Twenty senators on Wednesday urged the Biden administration to be cautious in its effort to craft a historic deal between Saudi Arabia and Israel, saying any agreement between the two U.S. partners must include protections to shield American interests and avoid worsening global tensions.
“We applaud the administration’s efforts to pursue the peaceful resolution of historic conflicts through diplomacy,” reads a letter signed by Sen. Dick Durbin (D-Ill.) ― the second-highest-ranking Democrat in the Senate ― 18 other Democrats and independent Sen. Bernie Sanders (Vt.). “As the parties make requests of the U.S. throughout your discussions, we hope that you will also seek commitments from them with respect to actions they can take to further U.S. national security interests and peace and stability in the region.”
President Joe Biden, Israeli Prime Minister Benjamin Netanyahu and de facto Saudi ruler Crown Prince Mohammed bin Salman have publicly discussed the prospect of a deal in recent months.
For decades, Saudi Arabia has declined to recognize Israel until the country permits the creation of a Palestinian state. Yet the Saudis and Israelis have quietly grown closer for years because of their shared opposition to Iran and their similar views on the future of the Middle East. Some of Biden’s top aides say turning that private cooperation into a public declaration of friendship would be a landmark achievement for the president, building on — while outshining — former President Donald Trump’s push to convince Muslim-majority states like the United Arab Emirates, Bahrain and Morocco to recognize Israel.
But many lawmakers and foreign policy experts are wary of the bid to secure an agreement. They say the proposal risks exacting a high price from the U.S. without a clear benefit.
In the Wednesday letter, the senators highlight three areas of concern, saying Biden should ensure any eventual U.S.-Saudi-Israel bargain abides by core “principles.”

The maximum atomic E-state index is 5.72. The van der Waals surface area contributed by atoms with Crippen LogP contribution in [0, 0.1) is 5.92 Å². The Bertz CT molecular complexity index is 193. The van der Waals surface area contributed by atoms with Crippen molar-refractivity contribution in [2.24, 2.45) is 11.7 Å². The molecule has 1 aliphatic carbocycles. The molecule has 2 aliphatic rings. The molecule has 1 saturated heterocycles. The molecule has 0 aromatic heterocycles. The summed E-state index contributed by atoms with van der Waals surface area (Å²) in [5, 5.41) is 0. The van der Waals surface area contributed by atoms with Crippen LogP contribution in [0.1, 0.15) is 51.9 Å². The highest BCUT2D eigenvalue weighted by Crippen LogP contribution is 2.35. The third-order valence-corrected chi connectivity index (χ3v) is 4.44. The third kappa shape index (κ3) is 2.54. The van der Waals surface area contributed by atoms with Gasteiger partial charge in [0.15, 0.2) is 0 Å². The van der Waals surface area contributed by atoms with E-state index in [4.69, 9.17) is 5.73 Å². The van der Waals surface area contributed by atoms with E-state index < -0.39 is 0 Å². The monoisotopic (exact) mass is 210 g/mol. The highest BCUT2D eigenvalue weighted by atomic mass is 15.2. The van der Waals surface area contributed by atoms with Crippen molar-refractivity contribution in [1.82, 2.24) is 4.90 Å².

The Saudis want a new security guarantee from Washington, they note, urging Biden not to entangle the U.S. too closely with “an authoritarian regime which regularly undermines U.S. interests in the region, has a deeply concerning human rights record, and has pursued an aggressive and reckless foreign policy agenda.”
Additionally, Riyadh is hoping for U.S. assistance in developing a nuclear program and buying more sophisticated weapons, the senators write. They warn against softening the strict American regulations around nuclear exports and demand “careful deliberation” over arms deals exports given the documented Saudi history of using U.S. weaponry to violate international law.
And the legislators say Biden must push for any Saudi-Israel settlement to include “meaningful, clearly defined and enforceable provisions” to protect the possibility of a future state for the Palestinians, a professed goal of the president and of many members of Congress.
Some observers worry a deal could hurt the Palestinian cause in the long run by reducing regional support for them and emboldening Israeli extremists. Without U.S. pressure, serious commitments around Palestine are unlikely as Netanyahu’s hard-right government is loath to limit activities like settlement construction and the current Saudi leadership is far less sympathetic to Palestinians than Arab governments of the past.
The tacit warning from Capitol Hill comes amid intensive shuttle diplomacy by the Biden administration and growing public debate over the possible deal.
Emma Ashford, a senior fellow at the Stimson Center think tank, summarized concerns about the idea among national security analysts in an essay published on Oct. 2 ― the five-year anniversary of Saudi agents’ murder of journalist Jamal Khashoggi.
“The problem with the proposed U.S.-Saudi deal is not that it subordinates values to interests,” Ashford wrote for the website World Politics Review. “It is that it is one of those rare cases where U.S. values and interests are closely aligned: Both suggest that it is a very bad deal. It won’t yield benefits for global oil markets, would do little to bolster regional security, would add to nuclear proliferation pressures and won’t reduce China’s presence in the region.”
Guided by advisers like controversial White House official Brett McGurk, Biden has adopted a far softer approach to Saudi Arabia than he promised on the campaign trail, with little to show for it so far.
The kingdom has largely ignored U.S. requests to help keep global oil prices low, to ease inflation and undercut a key source of funding for Russia’s invasion of Ukraine, and the Saudis remain close to Trump, who hopes to win back the presidency next year.